10. Look after your physical wellbeing. Your new role is probably both energising and draining. Adrenalin and caffeine will only get you so far. So include good food, exercise and rest in your day (and check out this advice).

Your first six months

11.Set a grant-writing plan. Remember to schedule in key deadlines, reviews and time with your university’s grant experts. Securing funding takes energy, skill, guts and luck: brush up on effective ways to nail a grant application here.

12. Lay the groundwork for successful collaboration. Begin well with clear communication, defined goals and plenty of tact and grace.

13. Join special interest groups or networks. BERA (British Educational Research Association), for example, has over 30 such networks to choose from here.

14. Record everything you do. Whether it’s speaking, publishing, reviews, events or memberships, keep track of the details and maintain your CV. Even if it seems a low priority, thorough documenting now saves painstaking trawls in the future.

15. Curate your online profile. While getting to grips with your new community remember to engage with wider digital networks, and make sure your social media presence is working for you.

14. Tackle self-doubt before it cripples you. Career success can worsen a negative internal narrative that denies the validity of your achievement and erodes your confidence. Identify and address impostor syndrome by following these tips.

15. Find a mentor in your new institution. Their knowledge of the unique history, politics and context of your new environment will be an invaluable guide in the early days. At the same time, stay in touch with an external mentor to benefit from their objectivity and perspective.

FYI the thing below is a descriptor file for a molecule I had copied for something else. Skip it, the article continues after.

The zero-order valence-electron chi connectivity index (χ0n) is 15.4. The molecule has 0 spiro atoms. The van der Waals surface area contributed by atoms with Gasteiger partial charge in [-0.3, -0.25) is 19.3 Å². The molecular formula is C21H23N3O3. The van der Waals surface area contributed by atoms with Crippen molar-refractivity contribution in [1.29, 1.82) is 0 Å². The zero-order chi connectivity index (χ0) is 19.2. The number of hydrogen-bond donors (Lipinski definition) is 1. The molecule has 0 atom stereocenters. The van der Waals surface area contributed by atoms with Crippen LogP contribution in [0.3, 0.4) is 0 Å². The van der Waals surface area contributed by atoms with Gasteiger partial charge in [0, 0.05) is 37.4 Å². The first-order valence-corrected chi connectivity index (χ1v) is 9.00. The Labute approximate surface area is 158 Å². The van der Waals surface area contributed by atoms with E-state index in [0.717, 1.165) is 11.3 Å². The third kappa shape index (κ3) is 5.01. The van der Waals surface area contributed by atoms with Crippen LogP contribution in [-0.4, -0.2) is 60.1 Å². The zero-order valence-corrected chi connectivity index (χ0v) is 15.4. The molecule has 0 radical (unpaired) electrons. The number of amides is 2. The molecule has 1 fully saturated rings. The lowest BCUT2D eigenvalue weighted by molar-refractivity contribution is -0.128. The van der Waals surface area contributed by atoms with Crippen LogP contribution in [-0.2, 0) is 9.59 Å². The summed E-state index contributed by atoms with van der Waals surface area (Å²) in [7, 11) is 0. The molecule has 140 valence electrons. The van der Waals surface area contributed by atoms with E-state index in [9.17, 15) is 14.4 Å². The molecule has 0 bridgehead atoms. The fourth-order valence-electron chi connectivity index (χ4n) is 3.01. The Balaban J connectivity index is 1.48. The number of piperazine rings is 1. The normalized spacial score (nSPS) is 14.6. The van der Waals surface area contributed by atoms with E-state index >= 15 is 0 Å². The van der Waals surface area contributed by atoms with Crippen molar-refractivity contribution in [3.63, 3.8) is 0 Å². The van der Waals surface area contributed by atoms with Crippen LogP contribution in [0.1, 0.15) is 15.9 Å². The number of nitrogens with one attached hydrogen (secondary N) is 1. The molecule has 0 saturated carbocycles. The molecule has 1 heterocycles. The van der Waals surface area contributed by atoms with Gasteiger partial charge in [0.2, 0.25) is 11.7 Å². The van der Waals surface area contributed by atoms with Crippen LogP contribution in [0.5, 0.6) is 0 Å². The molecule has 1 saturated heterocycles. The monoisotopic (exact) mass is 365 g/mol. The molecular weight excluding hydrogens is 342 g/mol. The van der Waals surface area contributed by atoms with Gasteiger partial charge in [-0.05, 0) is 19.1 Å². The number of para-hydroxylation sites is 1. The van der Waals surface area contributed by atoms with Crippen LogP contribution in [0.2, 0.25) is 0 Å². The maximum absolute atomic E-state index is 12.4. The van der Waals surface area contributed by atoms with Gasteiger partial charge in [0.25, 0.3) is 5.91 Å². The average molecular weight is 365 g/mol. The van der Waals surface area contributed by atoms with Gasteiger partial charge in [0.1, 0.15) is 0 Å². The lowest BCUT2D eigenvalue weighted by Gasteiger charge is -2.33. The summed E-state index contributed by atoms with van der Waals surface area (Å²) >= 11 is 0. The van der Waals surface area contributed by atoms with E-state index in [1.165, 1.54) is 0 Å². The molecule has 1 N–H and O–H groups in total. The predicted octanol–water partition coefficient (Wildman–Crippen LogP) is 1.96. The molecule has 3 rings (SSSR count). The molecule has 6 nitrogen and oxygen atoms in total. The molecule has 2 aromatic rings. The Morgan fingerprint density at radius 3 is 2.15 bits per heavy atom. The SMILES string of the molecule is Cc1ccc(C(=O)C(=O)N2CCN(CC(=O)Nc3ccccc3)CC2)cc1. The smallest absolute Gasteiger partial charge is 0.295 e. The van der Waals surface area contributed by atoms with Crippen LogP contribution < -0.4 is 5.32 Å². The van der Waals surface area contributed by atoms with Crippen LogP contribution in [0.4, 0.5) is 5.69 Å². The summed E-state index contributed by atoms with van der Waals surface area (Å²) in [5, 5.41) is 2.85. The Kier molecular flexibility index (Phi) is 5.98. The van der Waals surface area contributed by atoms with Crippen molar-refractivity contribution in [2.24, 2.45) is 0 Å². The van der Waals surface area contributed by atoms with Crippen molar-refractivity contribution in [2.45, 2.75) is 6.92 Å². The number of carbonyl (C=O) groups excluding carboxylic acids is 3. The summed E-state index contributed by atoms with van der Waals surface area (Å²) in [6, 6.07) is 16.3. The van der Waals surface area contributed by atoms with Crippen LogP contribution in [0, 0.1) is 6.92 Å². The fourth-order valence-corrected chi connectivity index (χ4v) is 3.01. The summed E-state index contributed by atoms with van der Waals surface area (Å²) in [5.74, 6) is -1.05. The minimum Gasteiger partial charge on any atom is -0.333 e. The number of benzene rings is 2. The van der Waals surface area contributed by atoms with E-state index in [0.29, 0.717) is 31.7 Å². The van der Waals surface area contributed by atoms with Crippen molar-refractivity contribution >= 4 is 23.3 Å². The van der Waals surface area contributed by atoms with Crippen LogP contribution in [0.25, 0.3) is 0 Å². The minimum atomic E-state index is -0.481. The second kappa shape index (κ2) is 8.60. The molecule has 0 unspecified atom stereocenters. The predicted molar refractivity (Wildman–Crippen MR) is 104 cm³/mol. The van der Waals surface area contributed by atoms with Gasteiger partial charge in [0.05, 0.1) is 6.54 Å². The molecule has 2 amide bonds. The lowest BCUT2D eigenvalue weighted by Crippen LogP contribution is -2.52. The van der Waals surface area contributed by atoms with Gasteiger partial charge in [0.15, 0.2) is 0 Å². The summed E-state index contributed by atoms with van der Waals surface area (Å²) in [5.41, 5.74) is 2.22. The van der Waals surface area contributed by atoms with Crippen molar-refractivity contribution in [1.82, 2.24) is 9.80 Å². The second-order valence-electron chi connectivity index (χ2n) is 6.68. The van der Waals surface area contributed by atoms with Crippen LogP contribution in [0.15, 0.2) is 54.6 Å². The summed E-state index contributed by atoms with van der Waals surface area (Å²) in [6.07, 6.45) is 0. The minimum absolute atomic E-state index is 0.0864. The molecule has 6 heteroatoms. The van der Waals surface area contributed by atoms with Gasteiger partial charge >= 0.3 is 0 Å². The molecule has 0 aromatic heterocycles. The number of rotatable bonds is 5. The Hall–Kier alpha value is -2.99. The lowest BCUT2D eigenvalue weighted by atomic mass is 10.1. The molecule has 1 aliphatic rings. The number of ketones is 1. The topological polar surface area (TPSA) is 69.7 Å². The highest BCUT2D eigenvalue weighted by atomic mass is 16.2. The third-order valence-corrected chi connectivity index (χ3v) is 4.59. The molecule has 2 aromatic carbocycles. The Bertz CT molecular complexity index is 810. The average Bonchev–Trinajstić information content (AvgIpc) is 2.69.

16. Be strategic. If you’re an early career researcher, give thought to what you’d like your next position to be, and look for ways to bridge the gap between where you are now and what you’re aiming at. When invited to take something on, ask yourself whether it will lead you closer or further away from your goal.

17. Be realistic. If you’re taking on a professorship, bear in mind that the skill you’ve been developing for so long – research – is now just one of many you’ll need. Seek support from specialist university staff rather than feeling you have to do it all yourself. Work closely, for example, with grant experts to secure funding for your work or with media staff to publicise it.

18. Press pause to celebrate. Once in a while, stop what you’re doing and look around at the stimulating new academic community in which you’ve earned yourself a place – and enjoy it.

Further reading

https://vpge.stanford.edu/professional-development/career-planning/preparing

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Jo Mitchell
Jo Mitchell is an experienced writer and editor. After studying Modern Languages at the University of Oxford she worked in fundraising at Oxfam GB and Viva, where she specialised in writing communications for major donors. She now provides freelance editing and copywriting services at Nightingale Ink in the firm belief that sometimes words can sing.